Debate on HPV vaccine skirts issue

March 2, 2007 

It's about sex.

Concerned groups of doctors and advocates and suddenly pure legislators are trying to turn the debate about the HPV vaccine - which might eliminate most forms of cervical cancer - into anything but what it's really about. Sex.

A bill has been introduced to mandate that 12-year-old girls be vaccinated against the human papillomavirus, a sexually transmitted disease that causes cervical cancer.

Let's examine the claims:

"We don't know enough about the long-term side effects of the vaccine."

Has there ever been a drug created that came with zero risk? This vaccine has gone through the rigors of the FDA approval process, and most doctors surveyed said they would give it to their own daughters.

We don't know the long-term effects, though testing suggests we have little to worry about. But we know if we don't do something, roughly another 40,000 women over the next decade in the U.S. will die.

"Parents should make the decisions for their children."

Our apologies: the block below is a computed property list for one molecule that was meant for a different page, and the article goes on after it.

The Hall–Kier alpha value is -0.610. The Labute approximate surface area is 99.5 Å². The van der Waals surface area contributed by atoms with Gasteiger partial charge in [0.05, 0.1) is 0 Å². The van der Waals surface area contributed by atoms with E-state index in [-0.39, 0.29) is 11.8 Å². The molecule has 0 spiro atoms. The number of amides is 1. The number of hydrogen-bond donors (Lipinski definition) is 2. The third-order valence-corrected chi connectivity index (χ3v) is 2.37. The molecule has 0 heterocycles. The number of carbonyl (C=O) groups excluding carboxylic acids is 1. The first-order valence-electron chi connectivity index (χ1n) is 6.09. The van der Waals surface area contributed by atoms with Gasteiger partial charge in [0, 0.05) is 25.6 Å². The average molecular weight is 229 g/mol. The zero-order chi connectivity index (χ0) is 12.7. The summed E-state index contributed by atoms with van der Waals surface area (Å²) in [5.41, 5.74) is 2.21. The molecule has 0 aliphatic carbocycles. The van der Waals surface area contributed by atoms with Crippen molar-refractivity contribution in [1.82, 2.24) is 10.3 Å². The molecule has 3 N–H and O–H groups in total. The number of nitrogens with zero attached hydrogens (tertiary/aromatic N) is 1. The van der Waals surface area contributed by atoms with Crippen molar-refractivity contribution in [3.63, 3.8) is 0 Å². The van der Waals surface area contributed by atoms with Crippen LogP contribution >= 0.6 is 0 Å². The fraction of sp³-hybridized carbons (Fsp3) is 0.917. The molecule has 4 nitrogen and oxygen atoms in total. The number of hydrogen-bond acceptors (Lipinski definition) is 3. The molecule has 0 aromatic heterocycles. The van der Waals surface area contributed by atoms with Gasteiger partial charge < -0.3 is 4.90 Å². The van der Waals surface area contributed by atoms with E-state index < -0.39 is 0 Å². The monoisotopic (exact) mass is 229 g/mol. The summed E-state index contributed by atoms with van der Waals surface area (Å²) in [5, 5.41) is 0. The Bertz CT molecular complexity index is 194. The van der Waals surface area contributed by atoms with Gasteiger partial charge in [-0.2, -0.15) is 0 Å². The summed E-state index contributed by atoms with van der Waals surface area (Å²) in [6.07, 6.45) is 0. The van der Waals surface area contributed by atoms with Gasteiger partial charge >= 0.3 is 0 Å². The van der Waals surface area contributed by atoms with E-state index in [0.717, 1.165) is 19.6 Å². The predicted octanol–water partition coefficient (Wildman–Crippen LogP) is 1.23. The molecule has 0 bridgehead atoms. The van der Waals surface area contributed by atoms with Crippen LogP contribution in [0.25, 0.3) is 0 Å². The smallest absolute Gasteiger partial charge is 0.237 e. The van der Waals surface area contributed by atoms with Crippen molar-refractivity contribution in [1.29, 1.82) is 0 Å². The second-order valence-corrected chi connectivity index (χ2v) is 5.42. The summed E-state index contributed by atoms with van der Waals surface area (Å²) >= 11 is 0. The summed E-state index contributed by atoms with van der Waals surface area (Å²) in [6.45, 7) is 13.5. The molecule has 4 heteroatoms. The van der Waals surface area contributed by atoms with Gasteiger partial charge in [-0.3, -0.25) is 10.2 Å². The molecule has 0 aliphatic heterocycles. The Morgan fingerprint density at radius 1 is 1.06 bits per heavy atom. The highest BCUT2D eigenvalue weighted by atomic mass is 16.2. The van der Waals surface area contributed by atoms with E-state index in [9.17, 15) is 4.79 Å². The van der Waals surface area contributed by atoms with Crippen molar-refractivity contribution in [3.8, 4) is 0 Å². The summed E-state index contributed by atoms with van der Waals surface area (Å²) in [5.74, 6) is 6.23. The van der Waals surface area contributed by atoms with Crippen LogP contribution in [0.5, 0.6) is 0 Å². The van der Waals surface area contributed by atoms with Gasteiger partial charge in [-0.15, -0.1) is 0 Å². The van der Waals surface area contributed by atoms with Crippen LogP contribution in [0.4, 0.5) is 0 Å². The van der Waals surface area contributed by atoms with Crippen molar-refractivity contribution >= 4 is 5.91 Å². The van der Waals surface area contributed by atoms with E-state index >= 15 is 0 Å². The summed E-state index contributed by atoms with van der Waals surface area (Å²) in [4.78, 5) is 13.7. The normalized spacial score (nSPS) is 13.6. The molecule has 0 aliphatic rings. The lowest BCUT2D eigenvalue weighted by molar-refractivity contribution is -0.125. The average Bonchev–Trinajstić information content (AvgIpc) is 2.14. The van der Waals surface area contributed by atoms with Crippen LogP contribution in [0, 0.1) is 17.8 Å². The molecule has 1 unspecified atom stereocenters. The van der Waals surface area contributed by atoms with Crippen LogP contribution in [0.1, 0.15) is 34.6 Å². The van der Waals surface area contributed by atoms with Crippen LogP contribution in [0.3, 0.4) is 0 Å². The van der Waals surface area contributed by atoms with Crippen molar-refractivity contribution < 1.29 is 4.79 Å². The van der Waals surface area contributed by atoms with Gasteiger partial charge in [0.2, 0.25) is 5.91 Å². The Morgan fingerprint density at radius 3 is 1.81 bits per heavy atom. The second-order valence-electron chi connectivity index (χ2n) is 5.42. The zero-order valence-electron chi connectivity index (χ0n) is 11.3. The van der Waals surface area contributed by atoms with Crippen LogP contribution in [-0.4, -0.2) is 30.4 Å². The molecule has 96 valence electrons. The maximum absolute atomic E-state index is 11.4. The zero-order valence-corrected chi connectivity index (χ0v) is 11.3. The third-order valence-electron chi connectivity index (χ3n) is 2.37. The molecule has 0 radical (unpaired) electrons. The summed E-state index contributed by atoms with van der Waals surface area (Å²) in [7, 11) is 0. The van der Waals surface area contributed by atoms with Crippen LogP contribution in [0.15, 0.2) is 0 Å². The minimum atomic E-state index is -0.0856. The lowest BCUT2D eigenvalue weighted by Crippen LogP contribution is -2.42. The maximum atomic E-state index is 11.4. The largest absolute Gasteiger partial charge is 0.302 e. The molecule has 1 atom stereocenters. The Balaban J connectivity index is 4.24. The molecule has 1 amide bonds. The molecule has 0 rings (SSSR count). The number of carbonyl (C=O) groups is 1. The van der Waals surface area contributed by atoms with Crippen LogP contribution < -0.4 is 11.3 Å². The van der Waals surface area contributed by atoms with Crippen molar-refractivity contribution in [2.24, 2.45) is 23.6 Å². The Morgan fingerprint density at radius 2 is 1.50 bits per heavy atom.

I have a 5-year-old son who won't be admitted to kindergarten if he hasn't had the required immunizations and vaccinations. We already don't let parents have carte blanche over every decision for their children, which is why I would be fined if I don't strap my 2-year-old daughter into a car seat.

"South Carolina is a conservative state. We don't get involved in people's personal business."

That reasoning came from a member of the same S.C. General Assembly that recently implemented a primary seat belt law that says adults cannot choose to drive without a seatbelt.

"Regular Pap smears and abstaining from premarital sex can eliminate cervical cancer."

In a perfect world that may be true. But here on Earth, where health care disparities are rampant, almost 4,000 women a year die from the disease, and South Carolina has one of the highest rates.

And sometimes young women are raped and young girls sexually molested.

The real reason for the debate? There are those who want cervical cancer to remain a threat to scare young girls into sexual abstinence. Such tactics have never worked and never will.

Sometimes young people make mistakes about early sexual activity, no matter how many times and in how many ways they are warned, sort of like the rest of us.

How frustrating it is that instead of wiping a dreaded disease from the face of the earth, we are debating about whether we should?

ONLINE | For past columns and to read Bailey's blog, go to MyrtleBeachOnline.com.

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